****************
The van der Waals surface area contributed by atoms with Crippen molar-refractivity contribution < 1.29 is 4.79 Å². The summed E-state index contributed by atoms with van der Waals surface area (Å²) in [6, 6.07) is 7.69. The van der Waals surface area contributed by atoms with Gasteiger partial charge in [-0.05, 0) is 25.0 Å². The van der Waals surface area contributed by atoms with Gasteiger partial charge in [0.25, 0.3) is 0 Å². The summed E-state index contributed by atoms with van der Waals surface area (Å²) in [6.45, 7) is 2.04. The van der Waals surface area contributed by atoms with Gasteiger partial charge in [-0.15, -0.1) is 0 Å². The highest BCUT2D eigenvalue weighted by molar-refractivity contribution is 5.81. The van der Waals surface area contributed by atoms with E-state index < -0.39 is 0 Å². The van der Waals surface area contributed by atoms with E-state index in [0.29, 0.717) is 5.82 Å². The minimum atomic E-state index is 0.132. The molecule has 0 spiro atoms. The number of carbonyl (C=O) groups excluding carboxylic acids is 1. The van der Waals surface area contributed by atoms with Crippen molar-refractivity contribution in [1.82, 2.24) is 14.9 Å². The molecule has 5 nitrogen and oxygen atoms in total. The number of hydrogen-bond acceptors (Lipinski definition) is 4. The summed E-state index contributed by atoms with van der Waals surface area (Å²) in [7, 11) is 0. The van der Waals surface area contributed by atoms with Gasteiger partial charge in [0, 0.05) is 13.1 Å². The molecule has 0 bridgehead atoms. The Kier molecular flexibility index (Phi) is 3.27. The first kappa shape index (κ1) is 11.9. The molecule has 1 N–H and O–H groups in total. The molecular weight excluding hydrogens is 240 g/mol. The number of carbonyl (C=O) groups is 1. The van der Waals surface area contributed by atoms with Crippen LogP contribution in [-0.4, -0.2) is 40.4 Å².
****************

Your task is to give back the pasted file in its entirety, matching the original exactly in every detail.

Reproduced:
The van der Waals surface area contributed by atoms with Crippen molar-refractivity contribution < 1.29 is 4.79 Å². The summed E-state index contributed by atoms with van der Waals surface area (Å²) in [6, 6.07) is 7.69. The van der Waals surface area contributed by atoms with Gasteiger partial charge in [-0.05, 0) is 25.0 Å². The van der Waals surface area contributed by atoms with Gasteiger partial charge in [0.25, 0.3) is 0 Å². The summed E-state index contributed by atoms with van der Waals surface area (Å²) in [6.45, 7) is 2.04. The van der Waals surface area contributed by atoms with Gasteiger partial charge in [-0.15, -0.1) is 0 Å². The highest BCUT2D eigenvalue weighted by molar-refractivity contribution is 5.81. The van der Waals surface area contributed by atoms with E-state index < -0.39 is 0 Å². The van der Waals surface area contributed by atoms with E-state index in [0.29, 0.717) is 5.82 Å². The minimum atomic E-state index is 0.132. The molecule has 0 spiro atoms. The number of carbonyl (C=O) groups excluding carboxylic acids is 1. The van der Waals surface area contributed by atoms with Crippen molar-refractivity contribution in [1.82, 2.24) is 14.9 Å². The molecule has 5 nitrogen and oxygen atoms in total. The number of hydrogen-bond acceptors (Lipinski definition) is 4. The summed E-state index contributed by atoms with van der Waals surface area (Å²) in [7, 11) is 0. The van der Waals surface area contributed by atoms with Gasteiger partial charge in [0, 0.05) is 13.1 Å². The molecule has 0 bridgehead atoms. The Kier molecular flexibility index (Phi) is 3.27. The first kappa shape index (κ1) is 11.9. The molecule has 1 N–H and O–H groups in total. The molecular weight excluding hydrogens is 240 g/mol. The number of carbonyl (C=O) groups is 1. The van der Waals surface area contributed by atoms with Crippen LogP contribution in [-0.4, -0.2) is 40.4 Å².